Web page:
As a result, the faculty member says, “There’s been a lack of transparency and an attempt to stifle any organizing efforts.” The dean, who declined to comment on the partnership or respond to critics for this article, told faculty that she was in conversation with TFA at the very end of the spring — giving them little opportunity for input before the summer break. Since then, faculty have been explicitly discouraged from speaking out.

“It’s been difficult to create a coalition around this,” says Erin Dyke, a Ph.D. student focusing on culture and teaching. “A lot of the issue with grad students and faculty getting involved is threats over their jobs and their security.”

At a college-wide block party on Aug. 29, grad students and local teachers passed out leaflets reading, “Why would CEHD partner with an organization that claims that working class students of color do not need well-trained, career teachers?” Several were approached by the dean, who called the leafletting “inappropriate” and threatened to call campus security if they didn’t stop.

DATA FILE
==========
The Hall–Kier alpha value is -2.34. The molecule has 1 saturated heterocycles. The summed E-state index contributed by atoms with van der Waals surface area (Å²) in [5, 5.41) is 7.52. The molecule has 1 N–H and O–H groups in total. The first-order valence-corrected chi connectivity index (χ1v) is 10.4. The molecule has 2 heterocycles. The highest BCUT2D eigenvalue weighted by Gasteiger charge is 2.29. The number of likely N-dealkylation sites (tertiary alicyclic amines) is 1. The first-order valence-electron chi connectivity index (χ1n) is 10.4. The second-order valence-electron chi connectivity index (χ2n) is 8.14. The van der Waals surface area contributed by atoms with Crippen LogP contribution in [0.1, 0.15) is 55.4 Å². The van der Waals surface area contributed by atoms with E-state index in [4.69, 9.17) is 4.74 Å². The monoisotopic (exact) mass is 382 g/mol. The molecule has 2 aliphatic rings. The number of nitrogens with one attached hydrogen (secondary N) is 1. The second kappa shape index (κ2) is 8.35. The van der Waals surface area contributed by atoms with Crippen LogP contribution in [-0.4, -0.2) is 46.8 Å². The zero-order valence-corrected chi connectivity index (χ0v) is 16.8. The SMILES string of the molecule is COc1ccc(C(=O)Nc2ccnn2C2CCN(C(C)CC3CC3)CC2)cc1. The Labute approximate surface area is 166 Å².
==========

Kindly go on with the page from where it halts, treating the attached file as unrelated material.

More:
TFA's status at the college is mirrored at the statehouse. In May, Gov. Mark Dayton vetoed $1.5 million in earmarks for TFA, arguing that the organization's deep pockets rendered the funding unnecessary — which Brakke contests — and that it came without qualifications. “My principal concern,” he wrote, is that “no competitive grant program was established; no other applications were solicited; and no objective review was made by an independent panel of experts.”

The Legislature's maneuver was characteristic of a no-questions-asked politics that helps TFA and its ideology spread, often leaving detractors in the dust. While TFA assembles its alternative licensure proposal in Minnesota, the St. Paul Federation of Teachers' “Career Teacher” program, which partners locally based teacher candidates with experienced teachers for intensive, yearlong preparation, is still looking for a district to host it following initial rejection. Within TFA's alumni network, those who don't share the view that singular teacher-leaders can overcome poverty are often left voiceless.

So it goes at the University of Minnesota. “A lot of people felt disheartened and defeated from the very beginning,” Dyke says. “We had the impression that the decision was made a long time ago.”

By James Cersonsky